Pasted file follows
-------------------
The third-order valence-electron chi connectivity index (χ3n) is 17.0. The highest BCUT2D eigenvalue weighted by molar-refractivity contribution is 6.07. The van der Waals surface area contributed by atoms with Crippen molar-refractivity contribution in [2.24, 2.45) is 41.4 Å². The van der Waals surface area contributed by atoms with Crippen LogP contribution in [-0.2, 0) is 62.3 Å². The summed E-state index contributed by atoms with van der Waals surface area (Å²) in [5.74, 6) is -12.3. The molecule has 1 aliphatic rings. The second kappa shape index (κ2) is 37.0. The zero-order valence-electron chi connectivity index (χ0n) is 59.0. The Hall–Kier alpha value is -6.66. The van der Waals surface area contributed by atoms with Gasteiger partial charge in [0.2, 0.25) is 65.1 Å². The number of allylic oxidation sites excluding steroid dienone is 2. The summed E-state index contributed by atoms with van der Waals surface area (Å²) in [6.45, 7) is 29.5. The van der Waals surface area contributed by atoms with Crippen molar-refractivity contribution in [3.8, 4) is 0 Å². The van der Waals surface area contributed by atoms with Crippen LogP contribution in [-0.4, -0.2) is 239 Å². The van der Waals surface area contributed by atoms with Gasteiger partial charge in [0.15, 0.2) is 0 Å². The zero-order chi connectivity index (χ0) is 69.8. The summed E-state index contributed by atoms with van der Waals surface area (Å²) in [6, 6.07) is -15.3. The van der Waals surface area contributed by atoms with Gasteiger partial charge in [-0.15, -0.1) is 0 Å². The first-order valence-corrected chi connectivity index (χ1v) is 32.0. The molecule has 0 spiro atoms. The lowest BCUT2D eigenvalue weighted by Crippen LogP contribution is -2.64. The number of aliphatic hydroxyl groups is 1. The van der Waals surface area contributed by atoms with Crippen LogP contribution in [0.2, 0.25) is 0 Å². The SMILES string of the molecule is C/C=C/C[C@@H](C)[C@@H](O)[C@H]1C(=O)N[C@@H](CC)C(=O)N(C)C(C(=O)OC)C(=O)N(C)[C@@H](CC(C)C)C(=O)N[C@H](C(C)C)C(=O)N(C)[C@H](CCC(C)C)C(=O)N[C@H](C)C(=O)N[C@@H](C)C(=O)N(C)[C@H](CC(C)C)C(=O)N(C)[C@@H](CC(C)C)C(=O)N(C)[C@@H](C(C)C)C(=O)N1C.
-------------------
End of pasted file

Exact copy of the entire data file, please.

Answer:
The third-order valence-electron chi connectivity index (χ3n) is 17.0. The highest BCUT2D eigenvalue weighted by molar-refractivity contribution is 6.07. The van der Waals surface area contributed by atoms with Crippen molar-refractivity contribution in [2.24, 2.45) is 41.4 Å². The van der Waals surface area contributed by atoms with Crippen LogP contribution in [-0.2, 0) is 62.3 Å². The summed E-state index contributed by atoms with van der Waals surface area (Å²) in [5.74, 6) is -12.3. The molecule has 1 aliphatic rings. The second kappa shape index (κ2) is 37.0. The zero-order valence-electron chi connectivity index (χ0n) is 59.0. The Hall–Kier alpha value is -6.66. The van der Waals surface area contributed by atoms with Gasteiger partial charge in [0.2, 0.25) is 65.1 Å². The number of allylic oxidation sites excluding steroid dienone is 2. The summed E-state index contributed by atoms with van der Waals surface area (Å²) in [6.45, 7) is 29.5. The van der Waals surface area contributed by atoms with Crippen molar-refractivity contribution in [3.8, 4) is 0 Å². The van der Waals surface area contributed by atoms with Crippen LogP contribution in [-0.4, -0.2) is 239 Å². The van der Waals surface area contributed by atoms with Gasteiger partial charge in [0.15, 0.2) is 0 Å². The zero-order chi connectivity index (χ0) is 69.8. The summed E-state index contributed by atoms with van der Waals surface area (Å²) in [6, 6.07) is -15.3. The van der Waals surface area contributed by atoms with Gasteiger partial charge in [-0.15, -0.1) is 0 Å². The first-order valence-corrected chi connectivity index (χ1v) is 32.0. The molecule has 0 spiro atoms. The lowest BCUT2D eigenvalue weighted by Crippen LogP contribution is -2.64. The number of aliphatic hydroxyl groups is 1. The van der Waals surface area contributed by atoms with Crippen LogP contribution in [0.2, 0.25) is 0 Å². The SMILES string of the molecule is C/C=C/C[C@@H](C)[C@@H](O)[C@H]1C(=O)N[C@@H](CC)C(=O)N(C)C(C(=O)OC)C(=O)N(C)[C@@H](CC(C)C)C(=O)N[C@H](C(C)C)C(=O)N(C)[C@H](CCC(C)C)C(=O)N[C@H](C)C(=O)N[C@@H](C)C(=O)N(C)[C@H](CC(C)C)C(=O)N(C)[C@@H](CC(C)C)C(=O)N(C)[C@@H](C(C)C)C(=O)N1C.